How one school district is making simultaneous online, in-person learning engaging for all

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SUSQUEHANNA TOWNSHIP, Pa. (WHTM) — Remote learning may be the safest option for some students during the coronavirus pandemic, but it comes with some real challenges.

How do you keep students engaged?

What if a student has a question for the teacher?

How do parents working from home juggle work responsibilities and helping their kids with school work?

Susquehanna Township School District came up with a solution.

“We set out to develop a learning experience for our virtual learners that mirrored the experience for our in person learners,” said Dr. Tamara Willis, the superintendent of Susquehanna Township School District.

Students learn in a classroom at Susquehanna Township High School (WHTM Photo)
Students learn in a classroom at Susquehanna Township High School (WHTM Photo)

“We came up with the idea that — ‘What if we taught remote students and physically present students at the same time?’ Everybody seeing the same experience, which most schools are not doing,” said Justin Green, the director of technology for the district.

With the help of Microsoft Teams Meetings and HP, the district created All Remote Access for its five campuses. Almost all of its 207 teachers use the technology solution.

“It is just a great thing to be able to do for the kids,” Robert McDonald said.

McDonald is an environmental science and biology teacher at Susquehanna Township High School.

“I may have 6 kids here in the classroom and at the same time I am delivering instruction to the kids at home,” McDonald said.

The students at home are logged in on Microsoft Teams Meetings and watching the class in real time on their laptops.

The cameras used to show the board or documents (left) and the front of the classroom (right) in Susquehanna Township High School (WHTM Photo)
The cameras used to show the board or documents (left) and the front of the classroom (right) in Susquehanna Township High School (WHTM Photo)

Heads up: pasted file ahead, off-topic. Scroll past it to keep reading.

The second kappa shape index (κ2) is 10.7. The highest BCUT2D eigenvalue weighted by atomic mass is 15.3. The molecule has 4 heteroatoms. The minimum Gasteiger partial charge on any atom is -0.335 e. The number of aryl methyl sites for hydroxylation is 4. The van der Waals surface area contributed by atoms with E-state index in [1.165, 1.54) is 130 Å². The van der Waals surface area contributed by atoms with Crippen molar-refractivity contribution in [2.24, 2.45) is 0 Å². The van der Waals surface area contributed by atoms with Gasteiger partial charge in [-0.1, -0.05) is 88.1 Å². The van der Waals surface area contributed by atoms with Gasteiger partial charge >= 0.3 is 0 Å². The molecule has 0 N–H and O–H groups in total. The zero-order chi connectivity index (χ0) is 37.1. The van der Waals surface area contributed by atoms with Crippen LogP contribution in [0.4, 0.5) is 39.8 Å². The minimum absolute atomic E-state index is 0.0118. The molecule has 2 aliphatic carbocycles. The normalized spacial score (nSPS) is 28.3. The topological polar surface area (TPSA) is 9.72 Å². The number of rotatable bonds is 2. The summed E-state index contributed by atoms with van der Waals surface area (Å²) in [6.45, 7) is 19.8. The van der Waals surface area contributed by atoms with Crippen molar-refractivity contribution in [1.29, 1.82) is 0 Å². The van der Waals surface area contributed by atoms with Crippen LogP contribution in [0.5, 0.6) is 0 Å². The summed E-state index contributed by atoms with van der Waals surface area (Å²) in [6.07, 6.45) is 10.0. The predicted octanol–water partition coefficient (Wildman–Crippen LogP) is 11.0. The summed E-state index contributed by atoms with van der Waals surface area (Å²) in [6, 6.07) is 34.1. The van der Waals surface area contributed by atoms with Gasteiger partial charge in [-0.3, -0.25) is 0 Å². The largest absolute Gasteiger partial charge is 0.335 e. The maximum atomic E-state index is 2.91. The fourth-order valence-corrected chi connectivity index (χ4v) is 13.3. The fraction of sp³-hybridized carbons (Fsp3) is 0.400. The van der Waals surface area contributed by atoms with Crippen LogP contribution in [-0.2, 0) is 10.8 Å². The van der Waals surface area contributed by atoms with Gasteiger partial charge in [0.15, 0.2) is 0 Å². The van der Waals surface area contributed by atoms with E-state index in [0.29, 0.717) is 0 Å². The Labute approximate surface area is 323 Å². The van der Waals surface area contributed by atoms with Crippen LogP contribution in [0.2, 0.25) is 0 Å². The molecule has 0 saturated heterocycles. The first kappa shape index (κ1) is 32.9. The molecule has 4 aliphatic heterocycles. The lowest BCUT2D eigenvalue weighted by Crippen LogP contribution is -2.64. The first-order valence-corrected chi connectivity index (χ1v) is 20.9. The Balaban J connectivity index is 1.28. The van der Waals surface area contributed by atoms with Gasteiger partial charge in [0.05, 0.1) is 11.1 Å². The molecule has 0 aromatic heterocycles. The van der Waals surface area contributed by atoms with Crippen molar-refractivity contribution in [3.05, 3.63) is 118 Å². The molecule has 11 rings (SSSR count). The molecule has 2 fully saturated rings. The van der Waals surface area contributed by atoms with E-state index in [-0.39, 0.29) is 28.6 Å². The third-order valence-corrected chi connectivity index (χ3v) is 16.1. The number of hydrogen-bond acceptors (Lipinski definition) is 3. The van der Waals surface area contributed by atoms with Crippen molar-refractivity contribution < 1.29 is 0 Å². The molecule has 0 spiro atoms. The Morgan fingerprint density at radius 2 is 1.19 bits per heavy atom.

To make this work, two cameras were installed in the classroom.

“One camera is a 180-degree panoramic camera that captures the entire front of the room. As I move back and forth and talk, the kids can see and hear me. I can also hear them. I can use the other camera to show the board. It can also double as a document camera or I can swing it down and forward to show a demonstration. Then that all gets piped out to the internet to the kids that are sitting at home,” McDonald said.

ARA was the best option for 3rd grader Emily Fleming. She was diagnosed with Type 1 Diabetes, which can make her immune system weaker. If she contracted COVID-19, it could be deadly.

“It is like you are in virtual reality. I love it so much,” Emily said.

Robert McDonald teaches a class at Susquehanna Township High School (WHTM Photo)
Robert McDonald teaches a class at Susquehanna Township High School (WHTM Photo)

Emily’s father, who works from home, loves the interaction his daughter can have with the teacher.

“I am just a few feet away from her and I can hear the teacher as she is explaining. They can raise their hands, ask questions, and have a back and forth. As a result, the kids are more attentive,” Justin Fleming said. “This really meets the needs of parents who are working from home and can’t exactly be there every minute with their child to guide them through their educational journey.”

Although the grades for the semester are not in yet, the feedback has been positive. The district plans on keeping ARA as an option for students after the pandemic.

“Through this technology, we have literally removed the walls of the school. Now learning can happen anywhere,” Dr. Willis said.

The devices, hot spots and cameras cost the district over $500,000, to serve about 1,434 of 2,841 students using the ARA technology. Susquehanna Township School District was able to offset the cost with CARES Act funding and some savings the district had from closing school early last year due to the pandemic.

Partnering with the national non-profit Solutions Journalism Network, Nexstar stations nationwide are telling unique stories about how the pandemic has exposed inequities for students and the solutions some groups have found to bridge that gap.

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